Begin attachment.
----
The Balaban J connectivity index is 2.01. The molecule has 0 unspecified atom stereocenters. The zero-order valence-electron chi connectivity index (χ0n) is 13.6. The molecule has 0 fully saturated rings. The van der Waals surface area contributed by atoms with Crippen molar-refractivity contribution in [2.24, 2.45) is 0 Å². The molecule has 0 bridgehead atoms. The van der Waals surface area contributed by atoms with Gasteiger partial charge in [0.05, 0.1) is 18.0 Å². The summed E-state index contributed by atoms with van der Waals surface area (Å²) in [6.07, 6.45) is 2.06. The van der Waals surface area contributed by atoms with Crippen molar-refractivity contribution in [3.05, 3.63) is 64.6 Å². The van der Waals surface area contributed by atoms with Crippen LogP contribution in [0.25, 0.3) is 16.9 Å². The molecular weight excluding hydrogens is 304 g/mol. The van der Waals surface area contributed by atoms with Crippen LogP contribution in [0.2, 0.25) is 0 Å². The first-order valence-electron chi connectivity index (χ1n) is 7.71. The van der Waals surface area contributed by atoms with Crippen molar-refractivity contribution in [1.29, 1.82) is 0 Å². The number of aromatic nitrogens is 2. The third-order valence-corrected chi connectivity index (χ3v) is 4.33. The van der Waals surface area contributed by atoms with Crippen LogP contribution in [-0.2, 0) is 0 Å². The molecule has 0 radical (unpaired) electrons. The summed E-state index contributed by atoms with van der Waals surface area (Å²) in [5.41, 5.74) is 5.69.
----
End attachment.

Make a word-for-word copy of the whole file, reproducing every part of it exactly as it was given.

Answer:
The Balaban J connectivity index is 2.01. The molecule has 0 unspecified atom stereocenters. The zero-order valence-electron chi connectivity index (χ0n) is 13.6. The molecule has 0 fully saturated rings. The van der Waals surface area contributed by atoms with Crippen molar-refractivity contribution in [2.24, 2.45) is 0 Å². The molecule has 0 bridgehead atoms. The van der Waals surface area contributed by atoms with Gasteiger partial charge in [0.05, 0.1) is 18.0 Å². The summed E-state index contributed by atoms with van der Waals surface area (Å²) in [6.07, 6.45) is 2.06. The van der Waals surface area contributed by atoms with Crippen molar-refractivity contribution in [3.05, 3.63) is 64.6 Å². The van der Waals surface area contributed by atoms with Crippen LogP contribution in [0.25, 0.3) is 16.9 Å². The molecular weight excluding hydrogens is 304 g/mol. The van der Waals surface area contributed by atoms with Crippen LogP contribution in [0.2, 0.25) is 0 Å². The first-order valence-electron chi connectivity index (χ1n) is 7.71. The van der Waals surface area contributed by atoms with Crippen molar-refractivity contribution in [1.29, 1.82) is 0 Å². The number of aromatic nitrogens is 2. The third-order valence-corrected chi connectivity index (χ3v) is 4.33. The van der Waals surface area contributed by atoms with Crippen LogP contribution in [-0.2, 0) is 0 Å². The molecule has 0 radical (unpaired) electrons. The summed E-state index contributed by atoms with van der Waals surface area (Å²) in [5.41, 5.74) is 5.69.